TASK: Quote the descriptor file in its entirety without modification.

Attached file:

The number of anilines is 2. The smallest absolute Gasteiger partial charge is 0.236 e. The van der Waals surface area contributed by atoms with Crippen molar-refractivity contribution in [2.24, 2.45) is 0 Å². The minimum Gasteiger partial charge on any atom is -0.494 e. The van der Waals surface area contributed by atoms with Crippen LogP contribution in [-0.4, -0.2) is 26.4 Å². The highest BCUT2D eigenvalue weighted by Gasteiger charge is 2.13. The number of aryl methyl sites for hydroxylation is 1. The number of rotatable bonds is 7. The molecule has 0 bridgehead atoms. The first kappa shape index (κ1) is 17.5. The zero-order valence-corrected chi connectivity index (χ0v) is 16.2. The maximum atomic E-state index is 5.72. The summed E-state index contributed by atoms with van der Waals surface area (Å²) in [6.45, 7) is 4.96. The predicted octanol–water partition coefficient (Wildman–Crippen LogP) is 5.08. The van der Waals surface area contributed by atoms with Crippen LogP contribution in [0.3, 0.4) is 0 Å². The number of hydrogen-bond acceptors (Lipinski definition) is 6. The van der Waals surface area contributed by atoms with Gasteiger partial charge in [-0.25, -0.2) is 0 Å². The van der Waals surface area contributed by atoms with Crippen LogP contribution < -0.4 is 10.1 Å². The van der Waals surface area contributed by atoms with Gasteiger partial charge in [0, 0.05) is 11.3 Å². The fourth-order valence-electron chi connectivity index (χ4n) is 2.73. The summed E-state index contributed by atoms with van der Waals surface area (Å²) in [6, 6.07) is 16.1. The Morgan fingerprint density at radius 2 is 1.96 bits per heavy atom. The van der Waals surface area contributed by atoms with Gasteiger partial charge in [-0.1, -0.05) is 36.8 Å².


The number of anilines is 2. The smallest absolute Gasteiger partial charge is 0.236 e. The van der Waals surface area contributed by atoms with Crippen molar-refractivity contribution in [2.24, 2.45) is 0 Å². The minimum Gasteiger partial charge on any atom is -0.494 e. The van der Waals surface area contributed by atoms with Crippen LogP contribution in [-0.4, -0.2) is 26.4 Å². The highest BCUT2D eigenvalue weighted by Gasteiger charge is 2.13. The number of aryl methyl sites for hydroxylation is 1. The number of rotatable bonds is 7. The molecule has 0 bridgehead atoms. The first kappa shape index (κ1) is 17.5. The zero-order valence-corrected chi connectivity index (χ0v) is 16.2. The maximum atomic E-state index is 5.72. The summed E-state index contributed by atoms with van der Waals surface area (Å²) in [6.45, 7) is 4.96. The predicted octanol–water partition coefficient (Wildman–Crippen LogP) is 5.08. The van der Waals surface area contributed by atoms with Crippen LogP contribution in [0.3, 0.4) is 0 Å². The number of hydrogen-bond acceptors (Lipinski definition) is 6. The van der Waals surface area contributed by atoms with Gasteiger partial charge in [-0.25, -0.2) is 0 Å². The van der Waals surface area contributed by atoms with Crippen LogP contribution < -0.4 is 10.1 Å². The van der Waals surface area contributed by atoms with Gasteiger partial charge in [0, 0.05) is 11.3 Å². The fourth-order valence-electron chi connectivity index (χ4n) is 2.73. The summed E-state index contributed by atoms with van der Waals surface area (Å²) in [6, 6.07) is 16.1. The Morgan fingerprint density at radius 2 is 1.96 bits per heavy atom. The van der Waals surface area contributed by atoms with Gasteiger partial charge in [-0.1, -0.05) is 36.8 Å².